Canadian governments describe digital ID as the mere electronic equivalent or digital counterpart of traditional identification documents, such as ‘hard copy’ driver’s licenses, passports and healthcare cards.
Governments in Canada and across the globe would have digital ID users believe that their smartphone, desktop or micro-chipped digital IDs expose them to no more risks than familiar identification documents.
Digital ID users are also told that the risks associated with digital ID are small, and that whatever risks exist can be managed effectively by the state.
We are told that the potential benefits are immense: security for individuals, inter- and intra-organizational efficiency, economic profitability and a future of better and new partnerships between individuals, corporations, governments, and international entities.
There are indeed some benefits to digital ID.
But there are also serious potential harms.
Writers Luke Nellson and John Carpay compare Digital ID to a Trojan Horse invasion of Canadians’ privacy. The Trojan Horse is a well-known metaphor for something harmful being introduced to a host by covert means. In Homer’s great epic ‘The Odyssey,’ Greek soldiers take Troy after a fruitless ten-year siege by hiding in a giant horse supposedly left as an offering to the goddess Athena, and welcomed into the city by the Trojans who (disastrously) thought it would be a benefit to the city.
Governments are able to use digital ID to limit access to information, track personal data, and develop complex profiles of the personalities of citizens. Digital ID programs with tracking and profiling capabilities can inflict serious harms to privacy, security, freedom of expression, mobility and equality.
Many digital ID programs proposed in Canada today will not be developed in Canada but instead through partnerships with entities that are neither accountable to Canada nor transparent about how those programs will be designed, or even how Canadian data will be managed.
What are the risks to Canadians?
Individuals can be harmed by information technologies such as digital ID, facial recognition, biometrics, Artificial Intelligence, or a ‘social credit’ system, as implemented in communist China and even (to a lesser extent) in western democracies.
Informed consent cannot exist when citizens do not know when or how their information is collected, where it is stored or how it is used.
When such technologies are combined with an absence of robust privacy laws and widespread apathy about the value of privacy, Canadians stand to lose.
Contemporary discussions about digital ID should centre around privacy.
Unfortunately, the value of privacy has not been carefully articulated or defended in modern public policy debates or in the Canadian education system. Canadians are therefore unable to effectively oppose attempts by governments to capture personal information about individual citizens.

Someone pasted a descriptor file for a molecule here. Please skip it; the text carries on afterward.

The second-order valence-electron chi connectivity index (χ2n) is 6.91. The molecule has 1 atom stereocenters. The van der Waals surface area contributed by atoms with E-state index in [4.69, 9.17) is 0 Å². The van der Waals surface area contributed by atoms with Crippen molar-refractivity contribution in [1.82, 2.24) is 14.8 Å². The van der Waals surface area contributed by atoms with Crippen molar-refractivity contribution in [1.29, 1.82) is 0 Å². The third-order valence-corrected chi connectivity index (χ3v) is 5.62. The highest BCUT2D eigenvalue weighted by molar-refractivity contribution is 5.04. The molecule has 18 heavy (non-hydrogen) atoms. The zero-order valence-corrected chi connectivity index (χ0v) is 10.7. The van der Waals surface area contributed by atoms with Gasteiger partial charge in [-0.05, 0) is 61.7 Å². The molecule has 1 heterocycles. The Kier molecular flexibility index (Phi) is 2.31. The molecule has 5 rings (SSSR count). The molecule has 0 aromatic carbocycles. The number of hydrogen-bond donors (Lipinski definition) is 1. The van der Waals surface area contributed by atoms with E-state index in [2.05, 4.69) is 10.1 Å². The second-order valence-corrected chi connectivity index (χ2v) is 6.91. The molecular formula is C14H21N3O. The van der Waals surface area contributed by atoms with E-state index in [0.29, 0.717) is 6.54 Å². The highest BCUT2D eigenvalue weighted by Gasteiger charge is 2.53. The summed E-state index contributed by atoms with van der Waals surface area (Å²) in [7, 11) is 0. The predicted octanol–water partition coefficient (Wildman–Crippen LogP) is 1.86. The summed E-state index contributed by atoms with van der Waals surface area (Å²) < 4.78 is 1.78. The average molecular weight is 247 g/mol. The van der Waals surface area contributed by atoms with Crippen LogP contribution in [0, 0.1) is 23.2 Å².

Yet, privacy is crucial to preserve the possibility of intimacy and openness between spouses and family members, between friends, between counsellors and those they help, between lawyers and their clients and within many other personal and professional relationships.
Privacy is also necessary for the enjoyment of security, autonomy and human dignity.
It is a truism that if data exists, it can be hacked. Data collected by governments about Canadians is data that is exposed to illegal hacking, which obviously imperils our security.
Further, governments can use what they know about citizens to threaten our security by violating human rights and removing civil liberties.
We saw this clearly in 2021, when government used the private medical information of Canadians to prevent some citizens from boarding airplanes or even from using the gym.
Indeed, Digital ID threatens the very concept of autonomy: the capacity of individuals to be independent, to pursue a self-determined course of action, and to be free from external manipulating forces.
Digital ID can harm autonomy by limiting access to information, such that individuals can no longer make informed decisions. Certainly, some content limitations are necessary and beneficial, such as preventing minors from accessing pornography.
But repressive regimes use content limitations to keep citizens ignorant, misinformed or both.
For example, the Chinese government uses content limitations to prevent Chinese citizens from accessing the media of democratic states and other potentially ‘dangerous’ ideas that might threaten the Chinese Communist Party.
Technologies with surveillance capabilities have a negative impact on expression, promoting self-censorship. When people know that their behaviours are being monitored (even when those behaviours are not illegal,) people tend to be less expressive and honest and, therefore, less autonomous.
Digital ID also threatens human dignity: the inherent goodness and complexity of being human, a being which cannot and should not be captured or predicted by even the most sophisticated profiling technologies. When governments invade privacy, they undermine the possibility of the inviolate personality.
While the mere digitization of physical documents is a modest and often beneficial proposal, governments will surely use digital ID for more than merely facilitating interactions between individuals, organizations and governments.
Surveillance technologies are a Trojan Horse in digital disguise.
Canadians are being invited by governments and corporations to open the gates to secure and convenient information technologies. The gates are opened, thereby, to privacy invasions that will have negative downstream impacts on security, autonomy, and human dignity.